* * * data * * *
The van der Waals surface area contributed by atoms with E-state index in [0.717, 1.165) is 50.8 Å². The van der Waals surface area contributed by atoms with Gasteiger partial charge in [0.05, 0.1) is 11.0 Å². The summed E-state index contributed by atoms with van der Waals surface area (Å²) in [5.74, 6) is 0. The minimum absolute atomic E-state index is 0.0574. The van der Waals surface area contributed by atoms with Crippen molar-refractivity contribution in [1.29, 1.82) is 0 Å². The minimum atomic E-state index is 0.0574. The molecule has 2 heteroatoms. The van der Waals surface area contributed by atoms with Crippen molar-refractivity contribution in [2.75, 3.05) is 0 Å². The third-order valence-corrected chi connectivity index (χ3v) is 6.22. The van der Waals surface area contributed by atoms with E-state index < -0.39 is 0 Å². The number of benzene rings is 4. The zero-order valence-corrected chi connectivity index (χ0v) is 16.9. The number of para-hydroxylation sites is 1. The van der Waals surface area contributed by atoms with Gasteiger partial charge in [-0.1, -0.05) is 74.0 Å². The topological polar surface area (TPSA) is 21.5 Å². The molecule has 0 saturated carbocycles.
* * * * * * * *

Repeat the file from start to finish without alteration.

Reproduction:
The van der Waals surface area contributed by atoms with E-state index in [0.717, 1.165) is 50.8 Å². The van der Waals surface area contributed by atoms with Gasteiger partial charge in [0.05, 0.1) is 11.0 Å². The summed E-state index contributed by atoms with van der Waals surface area (Å²) in [5.74, 6) is 0. The minimum absolute atomic E-state index is 0.0574. The van der Waals surface area contributed by atoms with Crippen molar-refractivity contribution in [1.29, 1.82) is 0 Å². The minimum atomic E-state index is 0.0574. The molecule has 2 heteroatoms. The van der Waals surface area contributed by atoms with Crippen molar-refractivity contribution in [2.75, 3.05) is 0 Å². The third-order valence-corrected chi connectivity index (χ3v) is 6.22. The van der Waals surface area contributed by atoms with E-state index < -0.39 is 0 Å². The number of benzene rings is 4. The zero-order valence-corrected chi connectivity index (χ0v) is 16.9. The number of para-hydroxylation sites is 1. The van der Waals surface area contributed by atoms with Gasteiger partial charge in [-0.1, -0.05) is 74.0 Å². The topological polar surface area (TPSA) is 21.5 Å². The molecule has 0 saturated carbocycles.